If the brain is the body’s coach, can it teach us to be happy?

Ah, let’s move on to something else! (Smile) Yes, it can. In the 1970s, a Hungarian psychologist, Mihaly Ciíkszentmihalyi, researched tens of thousands of people. He asked them about the moments of happiness they experienced in their lives. His conclusion: people are happy when they are doing something they are good at. And this feeling comes from concentration, from attention. From this he derived the notion of “flow”: the feeling of being completely connected to what you are doing. It produces a feeling of great ease, and therefore happiness.

Does concentration promote spiritual search?

Yes, prayer is the first example. When we pray, we address God, we do not think of our neighbor.

Some people are more spiritual than others. Does the brain have anything to do with faith?

Yes, in a way. In Marseille, an epileptology team placed electrodes in patients’ brains in order to consider surgery. In clinical routine, they sent mild electrical stimulations to a region called the insula, the inner part. In some, the experience triggered a feeling of mystical ecstasy.

So spirituality is linked to a particular type of brain activity?

The brain is involved in one way or another. It has a reward circuit, stimulated by our immediate environment (sugar, telephone, etc.). This system encourages immediate gratification, the short-term horizon. There are individuals in whom, without knowing why, it works less and provides fewer rewards. Which encourages us to seek another kind of satisfaction, deeper, higher, such as spiritual research.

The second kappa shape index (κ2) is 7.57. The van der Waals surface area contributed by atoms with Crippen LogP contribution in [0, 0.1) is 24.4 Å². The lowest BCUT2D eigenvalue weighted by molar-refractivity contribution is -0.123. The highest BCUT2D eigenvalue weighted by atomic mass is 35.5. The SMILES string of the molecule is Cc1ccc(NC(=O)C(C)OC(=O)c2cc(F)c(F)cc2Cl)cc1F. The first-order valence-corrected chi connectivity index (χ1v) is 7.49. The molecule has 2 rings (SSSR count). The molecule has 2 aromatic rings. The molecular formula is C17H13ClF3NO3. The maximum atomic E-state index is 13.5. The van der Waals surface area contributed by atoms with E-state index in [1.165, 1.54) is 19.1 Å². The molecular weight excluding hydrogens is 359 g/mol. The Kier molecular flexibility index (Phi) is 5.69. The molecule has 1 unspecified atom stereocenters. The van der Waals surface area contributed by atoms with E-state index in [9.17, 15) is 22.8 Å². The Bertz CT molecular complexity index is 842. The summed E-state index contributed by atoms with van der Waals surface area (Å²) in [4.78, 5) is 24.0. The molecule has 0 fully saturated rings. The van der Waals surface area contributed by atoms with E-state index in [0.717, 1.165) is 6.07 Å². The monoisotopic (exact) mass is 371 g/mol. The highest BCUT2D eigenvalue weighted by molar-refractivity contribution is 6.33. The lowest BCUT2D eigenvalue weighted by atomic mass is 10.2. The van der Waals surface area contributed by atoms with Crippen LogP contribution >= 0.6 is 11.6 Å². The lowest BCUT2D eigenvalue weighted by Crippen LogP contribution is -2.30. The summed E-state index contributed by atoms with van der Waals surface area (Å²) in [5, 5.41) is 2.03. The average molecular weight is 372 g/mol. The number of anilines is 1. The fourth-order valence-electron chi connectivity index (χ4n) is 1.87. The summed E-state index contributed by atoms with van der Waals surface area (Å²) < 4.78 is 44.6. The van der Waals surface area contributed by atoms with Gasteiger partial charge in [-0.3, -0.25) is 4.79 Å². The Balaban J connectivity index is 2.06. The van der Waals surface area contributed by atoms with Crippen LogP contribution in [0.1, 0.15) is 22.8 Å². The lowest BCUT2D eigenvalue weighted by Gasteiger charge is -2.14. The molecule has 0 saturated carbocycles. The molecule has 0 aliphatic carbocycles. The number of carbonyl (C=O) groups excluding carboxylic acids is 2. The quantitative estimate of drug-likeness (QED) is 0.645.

Let’s get back to basics: what are your tips for becoming a champion?

The number one piece of advice, which we find among the greatest, is this desire to be better the next day than the day before. You have to target something and say to yourself: “I want to progress in this, I will find a way. » You have to have a researcher’s mentality, and this spirit depends a lot on attention.

Are you going to watch the Olympics?

Yes of course ! I’m a sports fan. But not in Paris, I want to avoid chaos.

The biography of Jean-Philippe Lachaux

  • 1970. Born in Antony (Hauts-de-Seine).
  • 1990. Entrance to the Polytechnic School.
  • 1997. Publishes his thesis “Neural synchronization and cognitive activity in humans: a possible role for attention”.
  • 2000. Entrance to the CNRS.
  • 2011. Publish The attentive brain. Control, mastery and letting go (Ed. Odile Jacob), in which he teaches the reader to “pay attention to their attention”.
  • 2020. Foundation of the Atole program with childhood professionals, which aims to discover and learn attention in the school environment.